I’ll admit it, placing too much importance on mock drafts is dangerous. Why? Many of the participants, especially the more experienced ones, use the mock draft to test out different strategies, as discussed by Lawr in his article from yesterday. Come to think of it, if you’re conducting a mock with some of the same people who are in your real leagues, this is a rather clever strategy as you would avoid showing your hand.
I rarely take part in mocks with my league mates, so I’m fully comfortable following a different approach. I treat the mock draft as a dress rehearsal of sorts, an opportunity to pretend I’m in a real draft while knowing that if I screw up a pick it’s OK. For me, the main benefit of the mock draft is to get a sense of the perceived value of certain players, which in turn helps me map out a game plan. But even more importantly are the situational decisions. How do I want to construct my team? Draft elite middle infielders and wait on outfielders? Load up on speed early or are there some intriguing late-round options who can fill that need at a cheaper rate? It’s Round X and I need to choose between these two players, both of whom I like. Chances are I’ll be faced with the same decision at some point during my real drafts, so I might as well be prepared.
With all this in mind, I figured I’d run through my first 10 picks in the MLB.com ultra-slow 13-team mock, the same draft that Lawr touched on yesterday. I drew the #2 pick, a spot which I don’t particularly like. I know a lot of owners prefer to be at the ends but I’m not one of them. While picking near the wheel does offer you a fair amount of control over your team, it also forces you to often reach for players a round early just because you’re afraid that they’ll be taken before your next turn. It’s a pretty helpless feeling actually, watching player after player go off the board.
Anyway, here’s my team so far…
1.2 Albert Pujols
Wrestled with Tulo here, as I’m a big position scarcity guy, but ultimately couldn’t resist the surest of things in all of fantasy baseball. He’s coming off a really disappointing year in which he batted .299 with 37 homers and 99 RBIs. Right.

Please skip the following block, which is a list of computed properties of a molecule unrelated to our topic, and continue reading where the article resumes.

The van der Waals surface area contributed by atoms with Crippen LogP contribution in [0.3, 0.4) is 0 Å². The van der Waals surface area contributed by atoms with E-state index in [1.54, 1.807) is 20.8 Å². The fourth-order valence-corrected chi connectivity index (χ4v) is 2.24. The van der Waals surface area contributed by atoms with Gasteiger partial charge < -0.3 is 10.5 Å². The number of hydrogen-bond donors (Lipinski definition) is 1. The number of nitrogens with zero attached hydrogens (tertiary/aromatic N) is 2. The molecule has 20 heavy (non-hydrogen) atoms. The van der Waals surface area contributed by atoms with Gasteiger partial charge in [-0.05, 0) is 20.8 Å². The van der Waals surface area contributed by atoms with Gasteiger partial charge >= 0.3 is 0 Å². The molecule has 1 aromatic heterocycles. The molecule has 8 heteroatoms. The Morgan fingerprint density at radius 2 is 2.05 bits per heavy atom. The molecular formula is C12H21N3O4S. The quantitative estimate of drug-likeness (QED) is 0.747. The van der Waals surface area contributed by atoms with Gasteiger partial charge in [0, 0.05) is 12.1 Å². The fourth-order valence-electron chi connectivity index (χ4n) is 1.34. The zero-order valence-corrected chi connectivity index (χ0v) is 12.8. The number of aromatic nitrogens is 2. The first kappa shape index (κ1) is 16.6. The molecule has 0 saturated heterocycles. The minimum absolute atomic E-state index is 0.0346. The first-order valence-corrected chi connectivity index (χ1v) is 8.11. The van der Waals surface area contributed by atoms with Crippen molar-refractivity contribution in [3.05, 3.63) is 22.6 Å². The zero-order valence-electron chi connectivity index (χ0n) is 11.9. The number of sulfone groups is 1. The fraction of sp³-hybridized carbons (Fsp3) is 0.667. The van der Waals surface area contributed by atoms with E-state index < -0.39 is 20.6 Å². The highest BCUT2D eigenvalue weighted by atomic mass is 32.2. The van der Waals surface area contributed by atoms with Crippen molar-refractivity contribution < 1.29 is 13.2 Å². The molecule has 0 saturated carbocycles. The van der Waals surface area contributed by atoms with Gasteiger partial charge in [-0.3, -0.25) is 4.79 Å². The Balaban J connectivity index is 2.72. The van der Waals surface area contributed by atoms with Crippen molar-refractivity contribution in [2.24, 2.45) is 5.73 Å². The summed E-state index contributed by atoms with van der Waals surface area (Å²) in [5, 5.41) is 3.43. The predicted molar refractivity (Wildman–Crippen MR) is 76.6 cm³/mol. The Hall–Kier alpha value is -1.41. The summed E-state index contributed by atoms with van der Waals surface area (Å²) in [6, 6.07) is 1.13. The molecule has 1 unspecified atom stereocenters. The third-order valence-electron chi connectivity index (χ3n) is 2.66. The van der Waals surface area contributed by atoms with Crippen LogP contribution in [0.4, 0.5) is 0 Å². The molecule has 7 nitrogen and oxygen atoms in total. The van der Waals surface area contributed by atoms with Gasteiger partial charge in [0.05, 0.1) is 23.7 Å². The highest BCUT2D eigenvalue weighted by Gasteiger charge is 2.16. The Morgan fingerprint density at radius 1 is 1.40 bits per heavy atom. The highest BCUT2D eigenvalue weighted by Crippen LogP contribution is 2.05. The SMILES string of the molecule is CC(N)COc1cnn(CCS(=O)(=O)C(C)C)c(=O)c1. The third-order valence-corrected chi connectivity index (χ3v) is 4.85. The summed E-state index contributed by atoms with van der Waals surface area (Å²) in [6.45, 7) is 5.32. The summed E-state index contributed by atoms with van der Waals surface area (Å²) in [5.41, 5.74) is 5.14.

2.12 Mike Stanton
Was hoping McCutchen would fall to me but Todd wisely scooped him up. I always aim for a power/speed balance with my first two picks but oh well. Stanton is a fine consolation prize. I’m expecting 40 homers.
3.2 Matt Holliday
There seems to be a lot of doubt surrounding Holliday this year, whether it be due to injury concerns or the absence of Pujols. But I see early-third as fair value. 2011 was his first real injury-plagued season, and one of his two DL stints was due to an appendectomy, a freak situation. Prorate his stats over a full season and they’re in line with his career averages.
4.12 Michael Bourn
I prefer to avoid one-trick pony types but with my speed virtually nonexistent, desperate times called for desperate measures. Not a bad pick but not my style.
5.2 Alex Rodriguez
A real gamble I know, but with the third base pool very thin and Brett Lawrie, Kevin Youkilis and even Pablo Sandoval gone, the Yankee fan in me took over. Could turn out to be a great pick, could turn out to be a waste. I doubt I’ll be owning him in any of my real leagues though.
6.12 Asdrubal Cabrera
If Rollins were available I would’ve taken him over Asdrubal due to my need for speed, but I’m actually surprised Cabrera lasted this long. Will he hit 25 homers again? Probably not. But 20 homers and 15-plus steals with a solid average is a reasonable expectation. I’ll take it. Keep in mind that he just turned 26!
7.2 Mariano Rivera
Rivera or Papelbon? Rivera or Papelbon? I almost took Papelbon but then remembered that Rivera is still pretty good. A true toss-up.
8.12 David Ortiz
The last true 30-100 (or close to it) guy left. I think he has at least one more productive year left in the tank. The downside is that he clogs up my utility spot but so be it.
9.2 Ian Kennedy
Fearing that there would be a run on starting pitchers and fully aware that I wouldn’t be picking again for awhile, I grabbed my first starter. Counting on Kennedy to repeat his 2011 performance is probably asking for too much, but his exceptional WHIP and stellar K/BB ratio leads me to believe that he’ll be a very good pitcher for a very long time. Not a sure-fire fantasy ace just yet but he’s on his way. In retrospect though, the only problem with this pick was that the run on starters never happened.
10.12 Jemile Weeks
Time to revisit my speed deficit. With fellow young second basemen Dustin Ackley and Jason Kipnis going a few picks earlier, I had a feeling it was only a matter of time before Weeks would follow suit. And I’m happy to have him.
Well, that does it for now, but stay tuned. 20 more rounds to go!